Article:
The fact that evil deeds have been done by those who claim allegiance to Christ is a criticism that is sometimes raised against Christianity. In thinking about a response to this critique, it dawned on me that anything of value is likely to be counterfeited. The presence of the counterfeit is a backhanded compliment and speaks to the value of the original.
How does one spot a counterfeit? Set the counterfeit next to the original and the differences will then become obvious. I have been told that when federal agents are trained to spot counterfeit money, they spend a lot of time looking at and getting to know the real thing. Their intimate knowledge of what a real dollar bill looks like makes the fake stand out like a clown at a funeral.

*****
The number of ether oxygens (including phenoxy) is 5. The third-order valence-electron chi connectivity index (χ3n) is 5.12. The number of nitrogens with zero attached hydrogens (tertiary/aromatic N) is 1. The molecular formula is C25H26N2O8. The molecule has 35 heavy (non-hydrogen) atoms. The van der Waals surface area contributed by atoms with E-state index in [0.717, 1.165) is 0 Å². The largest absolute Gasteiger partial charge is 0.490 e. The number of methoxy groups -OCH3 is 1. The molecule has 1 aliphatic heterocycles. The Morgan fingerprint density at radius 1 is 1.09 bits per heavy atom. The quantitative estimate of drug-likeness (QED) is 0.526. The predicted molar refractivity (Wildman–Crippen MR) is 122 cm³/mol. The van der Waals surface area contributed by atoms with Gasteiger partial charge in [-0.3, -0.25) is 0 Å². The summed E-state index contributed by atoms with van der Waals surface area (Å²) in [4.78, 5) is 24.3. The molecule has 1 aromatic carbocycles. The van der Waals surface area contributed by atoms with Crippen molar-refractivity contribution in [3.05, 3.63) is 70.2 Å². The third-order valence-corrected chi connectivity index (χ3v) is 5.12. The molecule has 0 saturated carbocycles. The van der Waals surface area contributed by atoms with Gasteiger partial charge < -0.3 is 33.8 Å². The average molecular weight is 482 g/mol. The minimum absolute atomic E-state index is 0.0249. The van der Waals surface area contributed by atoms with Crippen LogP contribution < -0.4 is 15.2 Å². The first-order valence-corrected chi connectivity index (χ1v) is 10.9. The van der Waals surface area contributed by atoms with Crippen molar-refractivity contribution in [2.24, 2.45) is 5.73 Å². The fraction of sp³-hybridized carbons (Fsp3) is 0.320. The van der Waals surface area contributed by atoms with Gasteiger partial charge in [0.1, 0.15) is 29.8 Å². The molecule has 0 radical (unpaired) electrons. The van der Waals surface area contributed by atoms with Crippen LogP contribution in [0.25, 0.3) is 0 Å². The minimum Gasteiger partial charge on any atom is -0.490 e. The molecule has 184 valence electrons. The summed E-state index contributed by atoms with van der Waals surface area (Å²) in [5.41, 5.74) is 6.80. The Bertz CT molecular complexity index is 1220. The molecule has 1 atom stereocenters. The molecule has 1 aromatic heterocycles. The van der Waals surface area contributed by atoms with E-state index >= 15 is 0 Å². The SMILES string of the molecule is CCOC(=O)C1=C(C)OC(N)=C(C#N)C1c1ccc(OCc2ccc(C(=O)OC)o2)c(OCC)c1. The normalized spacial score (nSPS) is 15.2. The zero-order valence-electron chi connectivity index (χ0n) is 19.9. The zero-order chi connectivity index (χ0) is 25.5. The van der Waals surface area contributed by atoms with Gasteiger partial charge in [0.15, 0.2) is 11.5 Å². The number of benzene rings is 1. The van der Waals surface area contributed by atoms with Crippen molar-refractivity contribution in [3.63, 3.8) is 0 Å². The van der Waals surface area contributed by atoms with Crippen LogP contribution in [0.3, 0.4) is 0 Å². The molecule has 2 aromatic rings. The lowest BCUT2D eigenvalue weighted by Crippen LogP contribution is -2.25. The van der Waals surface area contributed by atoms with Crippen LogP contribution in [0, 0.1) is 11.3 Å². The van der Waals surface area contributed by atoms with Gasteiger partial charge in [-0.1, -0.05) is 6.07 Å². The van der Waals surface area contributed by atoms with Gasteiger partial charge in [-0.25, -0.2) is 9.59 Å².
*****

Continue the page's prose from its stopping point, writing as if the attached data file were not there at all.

If we look at the evil done in the name of Christ and compare it with how Christ interacted with people, we immediately see the contrast. Compare the Crusades with Jesus’ admonition to Peter to put away his sword. Compare the Inquisition with Jesus’ lament over Jerusalem and his willingness to die for his disciples.
The Jesus that we see in the Gospels looks nothing like the perpetrators of these atrocities. I ask you to not dismiss the value of the original because of the inferiority of the counterfeit.